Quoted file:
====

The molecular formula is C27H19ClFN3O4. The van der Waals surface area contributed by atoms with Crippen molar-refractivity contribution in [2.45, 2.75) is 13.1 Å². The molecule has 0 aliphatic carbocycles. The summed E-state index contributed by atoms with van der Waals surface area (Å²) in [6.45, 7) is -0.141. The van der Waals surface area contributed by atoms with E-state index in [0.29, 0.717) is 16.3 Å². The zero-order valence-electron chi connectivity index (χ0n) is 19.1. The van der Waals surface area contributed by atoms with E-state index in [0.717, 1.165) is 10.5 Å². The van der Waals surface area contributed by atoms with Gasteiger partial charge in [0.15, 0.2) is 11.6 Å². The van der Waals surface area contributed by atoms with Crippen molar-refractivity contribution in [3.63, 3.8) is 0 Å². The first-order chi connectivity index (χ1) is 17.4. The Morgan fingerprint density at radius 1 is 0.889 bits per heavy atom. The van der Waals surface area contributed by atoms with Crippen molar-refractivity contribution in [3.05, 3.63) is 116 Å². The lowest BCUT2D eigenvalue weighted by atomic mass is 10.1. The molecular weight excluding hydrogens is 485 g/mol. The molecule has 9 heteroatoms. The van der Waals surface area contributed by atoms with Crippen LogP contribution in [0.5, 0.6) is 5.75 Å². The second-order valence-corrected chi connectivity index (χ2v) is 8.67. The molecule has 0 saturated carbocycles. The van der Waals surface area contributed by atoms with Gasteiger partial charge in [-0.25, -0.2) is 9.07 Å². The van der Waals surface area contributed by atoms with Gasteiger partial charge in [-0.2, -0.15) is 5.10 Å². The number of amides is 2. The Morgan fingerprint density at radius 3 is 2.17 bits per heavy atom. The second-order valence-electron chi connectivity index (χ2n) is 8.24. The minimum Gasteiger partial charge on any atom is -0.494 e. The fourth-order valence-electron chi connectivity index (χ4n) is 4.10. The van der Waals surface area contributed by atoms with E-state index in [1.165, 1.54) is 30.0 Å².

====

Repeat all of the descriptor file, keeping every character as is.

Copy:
The molecular formula is C27H19ClFN3O4. The van der Waals surface area contributed by atoms with Crippen molar-refractivity contribution in [2.45, 2.75) is 13.1 Å². The molecule has 0 aliphatic carbocycles. The summed E-state index contributed by atoms with van der Waals surface area (Å²) in [6.45, 7) is -0.141. The van der Waals surface area contributed by atoms with E-state index in [0.29, 0.717) is 16.3 Å². The zero-order valence-electron chi connectivity index (χ0n) is 19.1. The van der Waals surface area contributed by atoms with E-state index in [0.717, 1.165) is 10.5 Å². The van der Waals surface area contributed by atoms with Gasteiger partial charge in [0.15, 0.2) is 11.6 Å². The van der Waals surface area contributed by atoms with Crippen molar-refractivity contribution in [3.63, 3.8) is 0 Å². The first-order chi connectivity index (χ1) is 17.4. The Morgan fingerprint density at radius 1 is 0.889 bits per heavy atom. The van der Waals surface area contributed by atoms with Crippen molar-refractivity contribution in [3.05, 3.63) is 116 Å². The lowest BCUT2D eigenvalue weighted by atomic mass is 10.1. The molecular weight excluding hydrogens is 485 g/mol. The molecule has 9 heteroatoms. The van der Waals surface area contributed by atoms with Crippen LogP contribution in [0.5, 0.6) is 5.75 Å². The second-order valence-corrected chi connectivity index (χ2v) is 8.67. The molecule has 0 saturated carbocycles. The van der Waals surface area contributed by atoms with Gasteiger partial charge in [-0.25, -0.2) is 9.07 Å². The van der Waals surface area contributed by atoms with Gasteiger partial charge in [-0.2, -0.15) is 5.10 Å². The number of amides is 2. The Morgan fingerprint density at radius 3 is 2.17 bits per heavy atom. The second-order valence-electron chi connectivity index (χ2n) is 8.24. The minimum Gasteiger partial charge on any atom is -0.494 e. The fourth-order valence-electron chi connectivity index (χ4n) is 4.10. The van der Waals surface area contributed by atoms with E-state index in [1.165, 1.54) is 30.0 Å².